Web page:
I have recently finished reading the book “the seven sins of the Italian economy” published by Feltrinelli and written by the Italian almost-premier Carlo Cottarelli. For those who don’t know him, he is an Italian economist and former Director of the Fiscal Affairs Department of the International Monetary Fund.
In the book, Cottarelli describes seven “sins” of the Italian economy, responsible of slowing down the country’s economic growth. I have found the book of particular relevance for both its objectivity and for the author’s clarity of thought. These seven sins can be divided into two categories, the long-standing ones and those more recent. Those that are within the Italian economy’s DNA make most of the list, these are: tax evasion, corruption, slow justice, excessive bureaucracy and the disparity between the North and the South. On the other hand, the most recent ones are: the fast aging of the population and the difficulty of Italy in adapting to the common currency. In this brief article I will only focus on the first sin, the one on tax evasion. Continue reading “A brief summary on the last book by Cottarelli: “Seven Sins of the Italian Economy”.”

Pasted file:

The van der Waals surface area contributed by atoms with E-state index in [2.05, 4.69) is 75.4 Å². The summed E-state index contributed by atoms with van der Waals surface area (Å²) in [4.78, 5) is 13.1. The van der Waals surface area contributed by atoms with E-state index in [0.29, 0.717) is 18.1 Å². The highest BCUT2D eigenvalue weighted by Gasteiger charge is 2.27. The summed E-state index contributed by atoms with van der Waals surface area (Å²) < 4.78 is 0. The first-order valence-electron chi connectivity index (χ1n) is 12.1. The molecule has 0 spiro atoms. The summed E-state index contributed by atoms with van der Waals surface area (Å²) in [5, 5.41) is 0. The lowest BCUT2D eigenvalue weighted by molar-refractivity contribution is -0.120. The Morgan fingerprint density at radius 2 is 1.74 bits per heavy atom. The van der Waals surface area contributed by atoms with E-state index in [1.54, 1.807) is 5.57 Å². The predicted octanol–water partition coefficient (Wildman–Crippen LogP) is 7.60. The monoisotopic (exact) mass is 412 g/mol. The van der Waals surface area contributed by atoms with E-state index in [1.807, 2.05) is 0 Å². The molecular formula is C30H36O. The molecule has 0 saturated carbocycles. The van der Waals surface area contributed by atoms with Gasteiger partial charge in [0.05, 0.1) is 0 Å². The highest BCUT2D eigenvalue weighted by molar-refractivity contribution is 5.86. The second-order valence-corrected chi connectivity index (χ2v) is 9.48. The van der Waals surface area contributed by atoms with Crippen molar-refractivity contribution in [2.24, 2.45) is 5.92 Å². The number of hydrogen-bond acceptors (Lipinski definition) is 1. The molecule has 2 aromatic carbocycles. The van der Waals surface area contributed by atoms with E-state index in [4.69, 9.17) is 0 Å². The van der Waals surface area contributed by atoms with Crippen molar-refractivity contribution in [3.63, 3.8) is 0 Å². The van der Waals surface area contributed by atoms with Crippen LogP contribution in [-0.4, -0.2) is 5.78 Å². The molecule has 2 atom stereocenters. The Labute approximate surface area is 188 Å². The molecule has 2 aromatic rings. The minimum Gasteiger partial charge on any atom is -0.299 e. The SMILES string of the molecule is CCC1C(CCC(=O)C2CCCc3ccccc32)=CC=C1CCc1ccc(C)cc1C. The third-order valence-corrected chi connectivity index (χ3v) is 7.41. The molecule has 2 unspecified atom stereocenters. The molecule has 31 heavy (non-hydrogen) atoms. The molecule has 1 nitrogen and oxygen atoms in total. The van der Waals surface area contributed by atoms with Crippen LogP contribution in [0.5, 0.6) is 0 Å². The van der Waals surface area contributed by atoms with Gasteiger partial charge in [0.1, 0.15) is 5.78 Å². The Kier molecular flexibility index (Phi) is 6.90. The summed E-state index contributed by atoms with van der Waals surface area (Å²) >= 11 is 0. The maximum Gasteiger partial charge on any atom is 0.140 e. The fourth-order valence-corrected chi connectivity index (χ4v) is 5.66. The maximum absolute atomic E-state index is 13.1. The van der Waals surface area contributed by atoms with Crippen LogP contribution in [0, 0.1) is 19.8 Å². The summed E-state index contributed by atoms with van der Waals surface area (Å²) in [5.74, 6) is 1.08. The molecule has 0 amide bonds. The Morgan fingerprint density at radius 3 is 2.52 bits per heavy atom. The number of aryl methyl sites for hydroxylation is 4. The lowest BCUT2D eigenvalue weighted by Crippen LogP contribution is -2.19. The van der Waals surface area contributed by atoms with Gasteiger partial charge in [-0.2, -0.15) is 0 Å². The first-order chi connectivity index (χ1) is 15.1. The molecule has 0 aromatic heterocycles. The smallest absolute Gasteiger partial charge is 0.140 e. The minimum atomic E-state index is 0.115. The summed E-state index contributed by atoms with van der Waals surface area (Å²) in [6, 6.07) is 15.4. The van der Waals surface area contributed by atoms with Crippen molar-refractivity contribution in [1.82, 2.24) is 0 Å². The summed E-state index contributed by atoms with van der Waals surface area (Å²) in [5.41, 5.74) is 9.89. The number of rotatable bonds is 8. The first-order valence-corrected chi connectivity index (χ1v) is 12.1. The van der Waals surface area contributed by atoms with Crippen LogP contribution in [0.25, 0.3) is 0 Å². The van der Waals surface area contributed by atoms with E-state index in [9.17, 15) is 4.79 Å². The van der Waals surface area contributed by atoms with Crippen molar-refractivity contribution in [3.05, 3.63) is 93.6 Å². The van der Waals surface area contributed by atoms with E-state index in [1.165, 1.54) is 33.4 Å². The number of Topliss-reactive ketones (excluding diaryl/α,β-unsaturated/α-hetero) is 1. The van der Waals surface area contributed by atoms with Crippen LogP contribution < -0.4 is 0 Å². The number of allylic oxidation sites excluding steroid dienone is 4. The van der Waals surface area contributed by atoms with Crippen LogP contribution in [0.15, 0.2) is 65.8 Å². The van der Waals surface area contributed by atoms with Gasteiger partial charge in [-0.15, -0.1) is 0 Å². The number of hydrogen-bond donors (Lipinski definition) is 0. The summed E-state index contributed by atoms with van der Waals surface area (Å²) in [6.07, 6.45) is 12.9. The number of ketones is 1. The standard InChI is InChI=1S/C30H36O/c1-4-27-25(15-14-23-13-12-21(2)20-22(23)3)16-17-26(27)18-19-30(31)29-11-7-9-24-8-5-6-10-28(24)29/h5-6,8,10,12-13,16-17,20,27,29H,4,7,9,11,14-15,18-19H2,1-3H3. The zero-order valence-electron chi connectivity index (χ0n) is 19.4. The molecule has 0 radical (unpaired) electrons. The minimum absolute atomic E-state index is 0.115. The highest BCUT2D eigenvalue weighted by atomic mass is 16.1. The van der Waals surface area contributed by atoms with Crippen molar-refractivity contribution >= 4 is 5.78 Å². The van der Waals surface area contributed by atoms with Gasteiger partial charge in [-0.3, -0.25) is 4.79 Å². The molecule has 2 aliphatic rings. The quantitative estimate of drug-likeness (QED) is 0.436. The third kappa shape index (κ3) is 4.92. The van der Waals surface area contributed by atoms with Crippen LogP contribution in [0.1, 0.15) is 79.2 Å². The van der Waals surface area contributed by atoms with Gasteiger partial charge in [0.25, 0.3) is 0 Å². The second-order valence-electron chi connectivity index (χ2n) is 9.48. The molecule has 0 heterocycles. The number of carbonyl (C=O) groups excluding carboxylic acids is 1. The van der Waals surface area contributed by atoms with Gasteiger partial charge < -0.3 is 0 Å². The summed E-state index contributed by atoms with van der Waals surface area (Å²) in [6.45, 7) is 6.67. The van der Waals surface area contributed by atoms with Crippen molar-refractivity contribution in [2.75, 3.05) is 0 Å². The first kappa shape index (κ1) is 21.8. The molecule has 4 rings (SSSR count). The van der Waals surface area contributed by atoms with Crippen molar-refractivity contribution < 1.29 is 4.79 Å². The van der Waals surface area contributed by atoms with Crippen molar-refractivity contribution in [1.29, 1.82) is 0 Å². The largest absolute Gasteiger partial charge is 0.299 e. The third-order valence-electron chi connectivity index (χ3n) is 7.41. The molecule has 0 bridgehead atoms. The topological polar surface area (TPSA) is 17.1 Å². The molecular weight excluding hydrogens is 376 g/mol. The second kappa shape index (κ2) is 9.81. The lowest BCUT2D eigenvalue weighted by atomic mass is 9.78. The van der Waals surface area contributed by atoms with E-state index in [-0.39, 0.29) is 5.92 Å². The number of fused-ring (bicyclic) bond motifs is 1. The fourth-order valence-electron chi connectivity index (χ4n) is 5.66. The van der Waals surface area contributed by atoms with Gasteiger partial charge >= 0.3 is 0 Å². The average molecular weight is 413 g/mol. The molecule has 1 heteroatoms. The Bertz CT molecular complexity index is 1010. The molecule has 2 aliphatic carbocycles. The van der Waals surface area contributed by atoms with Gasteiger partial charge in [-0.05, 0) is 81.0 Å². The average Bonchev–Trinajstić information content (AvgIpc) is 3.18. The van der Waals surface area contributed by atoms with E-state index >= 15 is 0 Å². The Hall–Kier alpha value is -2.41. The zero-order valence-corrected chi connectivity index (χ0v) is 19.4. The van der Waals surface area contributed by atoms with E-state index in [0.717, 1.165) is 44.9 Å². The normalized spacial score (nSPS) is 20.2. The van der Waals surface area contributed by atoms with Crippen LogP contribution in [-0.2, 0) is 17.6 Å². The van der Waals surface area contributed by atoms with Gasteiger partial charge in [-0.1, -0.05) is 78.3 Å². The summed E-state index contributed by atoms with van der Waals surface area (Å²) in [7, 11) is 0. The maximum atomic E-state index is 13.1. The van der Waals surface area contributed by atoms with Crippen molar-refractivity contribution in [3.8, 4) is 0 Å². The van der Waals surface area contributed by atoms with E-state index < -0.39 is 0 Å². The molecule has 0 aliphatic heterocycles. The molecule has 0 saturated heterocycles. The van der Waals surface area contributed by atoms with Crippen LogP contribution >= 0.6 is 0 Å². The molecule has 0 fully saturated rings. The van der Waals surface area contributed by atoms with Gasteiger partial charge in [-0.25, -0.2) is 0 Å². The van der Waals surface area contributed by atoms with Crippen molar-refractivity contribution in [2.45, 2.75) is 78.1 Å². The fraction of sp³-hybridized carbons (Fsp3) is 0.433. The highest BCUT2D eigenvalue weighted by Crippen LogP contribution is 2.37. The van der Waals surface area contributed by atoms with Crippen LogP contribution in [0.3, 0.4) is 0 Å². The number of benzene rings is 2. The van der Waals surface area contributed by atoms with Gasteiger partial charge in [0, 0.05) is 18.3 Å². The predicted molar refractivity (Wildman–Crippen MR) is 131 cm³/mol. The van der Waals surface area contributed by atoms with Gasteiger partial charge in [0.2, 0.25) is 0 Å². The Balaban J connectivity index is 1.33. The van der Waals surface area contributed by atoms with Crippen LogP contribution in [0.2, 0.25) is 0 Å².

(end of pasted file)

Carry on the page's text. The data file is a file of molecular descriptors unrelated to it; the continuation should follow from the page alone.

The Government Budget is a complex document that represents in a detailed way the financial and economic condition of a country. In addition, through an accurate analysis of the public expenses, it is possible to find out important information about the culture and the social structure of the State.
<<The Government Budget is the mirror of all the political and social problems of a country>>.
Depending on the information searched and the goals pursued, we can distinguish several types of budget statements.
In this article, I will briefly refer to the final budget and the provisional budget to give an idea about the essential content of a public budget statement and about the role of Gross Domestic Production (GDP) in the evaluation of the total wealth produced, of the national income and of the welfare level inside a society. Continue reading “Nuggets of Public Finance”
Like many other countries, Finland also fell in to recession after the financial crisis of 2007. As the number of employed people fell and it became increasingly difficult to keep up our public services, a lot of solutions were tried and suggested. One of the more ambitious ways of solving the financial problems facing Finland is the reinvention of our social security system. Continue reading “Universal basic income and testing social innovation”